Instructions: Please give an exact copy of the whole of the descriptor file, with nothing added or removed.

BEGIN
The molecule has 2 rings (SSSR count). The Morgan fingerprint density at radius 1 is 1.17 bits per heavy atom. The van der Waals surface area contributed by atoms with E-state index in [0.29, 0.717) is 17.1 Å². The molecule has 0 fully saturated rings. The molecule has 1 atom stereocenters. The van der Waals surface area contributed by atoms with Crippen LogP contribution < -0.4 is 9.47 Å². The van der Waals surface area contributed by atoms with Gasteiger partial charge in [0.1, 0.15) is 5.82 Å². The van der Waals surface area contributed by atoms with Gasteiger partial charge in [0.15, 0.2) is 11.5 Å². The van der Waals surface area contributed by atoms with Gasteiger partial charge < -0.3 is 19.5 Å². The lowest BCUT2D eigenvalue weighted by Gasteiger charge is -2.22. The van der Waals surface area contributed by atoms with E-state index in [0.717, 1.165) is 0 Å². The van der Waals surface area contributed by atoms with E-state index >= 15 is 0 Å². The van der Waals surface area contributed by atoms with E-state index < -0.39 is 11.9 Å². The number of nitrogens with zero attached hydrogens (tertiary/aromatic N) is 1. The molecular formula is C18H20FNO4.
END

The molecule has 2 rings (SSSR count). The Morgan fingerprint density at radius 1 is 1.17 bits per heavy atom. The van der Waals surface area contributed by atoms with E-state index in [0.29, 0.717) is 17.1 Å². The molecule has 0 fully saturated rings. The molecule has 1 atom stereocenters. The van der Waals surface area contributed by atoms with Crippen LogP contribution < -0.4 is 9.47 Å². The van der Waals surface area contributed by atoms with Gasteiger partial charge in [0.1, 0.15) is 5.82 Å². The van der Waals surface area contributed by atoms with Gasteiger partial charge in [0.15, 0.2) is 11.5 Å². The van der Waals surface area contributed by atoms with Gasteiger partial charge < -0.3 is 19.5 Å². The lowest BCUT2D eigenvalue weighted by Gasteiger charge is -2.22. The van der Waals surface area contributed by atoms with E-state index in [0.717, 1.165) is 0 Å². The van der Waals surface area contributed by atoms with E-state index >= 15 is 0 Å². The van der Waals surface area contributed by atoms with E-state index < -0.39 is 11.9 Å². The number of nitrogens with zero attached hydrogens (tertiary/aromatic N) is 1. The molecular formula is C18H20FNO4.